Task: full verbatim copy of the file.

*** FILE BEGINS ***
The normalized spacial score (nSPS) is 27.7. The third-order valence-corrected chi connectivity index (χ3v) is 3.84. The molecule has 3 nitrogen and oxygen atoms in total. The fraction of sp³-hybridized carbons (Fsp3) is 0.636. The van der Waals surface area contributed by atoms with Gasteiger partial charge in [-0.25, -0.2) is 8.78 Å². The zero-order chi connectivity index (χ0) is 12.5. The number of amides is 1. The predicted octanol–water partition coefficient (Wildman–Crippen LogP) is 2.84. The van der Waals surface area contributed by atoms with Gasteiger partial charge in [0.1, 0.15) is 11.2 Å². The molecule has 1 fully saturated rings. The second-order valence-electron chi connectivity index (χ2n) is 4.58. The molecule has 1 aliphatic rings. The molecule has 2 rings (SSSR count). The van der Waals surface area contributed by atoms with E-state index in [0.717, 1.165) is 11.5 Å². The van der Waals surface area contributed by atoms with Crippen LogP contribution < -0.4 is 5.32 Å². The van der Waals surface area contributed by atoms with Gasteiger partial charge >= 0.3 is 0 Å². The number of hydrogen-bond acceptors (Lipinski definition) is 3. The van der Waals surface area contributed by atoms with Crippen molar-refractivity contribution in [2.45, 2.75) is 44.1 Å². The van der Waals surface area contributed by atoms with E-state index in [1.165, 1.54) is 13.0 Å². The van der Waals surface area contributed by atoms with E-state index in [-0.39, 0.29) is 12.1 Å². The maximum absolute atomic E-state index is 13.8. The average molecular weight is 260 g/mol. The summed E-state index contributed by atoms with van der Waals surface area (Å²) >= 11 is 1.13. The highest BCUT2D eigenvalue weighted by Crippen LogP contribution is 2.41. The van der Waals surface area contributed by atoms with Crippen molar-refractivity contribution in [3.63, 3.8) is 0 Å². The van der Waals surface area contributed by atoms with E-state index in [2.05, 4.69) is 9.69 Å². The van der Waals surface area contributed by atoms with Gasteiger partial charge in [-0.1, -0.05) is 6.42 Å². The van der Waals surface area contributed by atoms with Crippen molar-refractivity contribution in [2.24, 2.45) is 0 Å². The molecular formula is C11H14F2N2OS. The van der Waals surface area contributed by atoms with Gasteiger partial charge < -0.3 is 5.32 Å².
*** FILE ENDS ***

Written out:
The normalized spacial score (nSPS) is 27.7. The third-order valence-corrected chi connectivity index (χ3v) is 3.84. The molecule has 3 nitrogen and oxygen atoms in total. The fraction of sp³-hybridized carbons (Fsp3) is 0.636. The van der Waals surface area contributed by atoms with Gasteiger partial charge in [-0.25, -0.2) is 8.78 Å². The zero-order chi connectivity index (χ0) is 12.5. The number of amides is 1. The predicted octanol–water partition coefficient (Wildman–Crippen LogP) is 2.84. The van der Waals surface area contributed by atoms with Gasteiger partial charge in [0.1, 0.15) is 11.2 Å². The molecule has 1 fully saturated rings. The second-order valence-electron chi connectivity index (χ2n) is 4.58. The molecule has 1 aliphatic rings. The molecule has 2 rings (SSSR count). The van der Waals surface area contributed by atoms with E-state index in [0.717, 1.165) is 11.5 Å². The van der Waals surface area contributed by atoms with Crippen LogP contribution < -0.4 is 5.32 Å². The van der Waals surface area contributed by atoms with Gasteiger partial charge >= 0.3 is 0 Å². The number of hydrogen-bond acceptors (Lipinski definition) is 3. The van der Waals surface area contributed by atoms with Crippen molar-refractivity contribution in [2.45, 2.75) is 44.1 Å². The van der Waals surface area contributed by atoms with E-state index in [1.165, 1.54) is 13.0 Å². The van der Waals surface area contributed by atoms with E-state index in [-0.39, 0.29) is 12.1 Å². The maximum absolute atomic E-state index is 13.8. The average molecular weight is 260 g/mol. The summed E-state index contributed by atoms with van der Waals surface area (Å²) >= 11 is 1.13. The highest BCUT2D eigenvalue weighted by Crippen LogP contribution is 2.41. The van der Waals surface area contributed by atoms with Crippen molar-refractivity contribution in [3.63, 3.8) is 0 Å². The van der Waals surface area contributed by atoms with E-state index in [2.05, 4.69) is 9.69 Å². The van der Waals surface area contributed by atoms with Gasteiger partial charge in [-0.1, -0.05) is 6.42 Å². The van der Waals surface area contributed by atoms with Crippen molar-refractivity contribution in [2.24, 2.45) is 0 Å². The molecular formula is C11H14F2N2OS. The van der Waals surface area contributed by atoms with Gasteiger partial charge < -0.3 is 5.32 Å².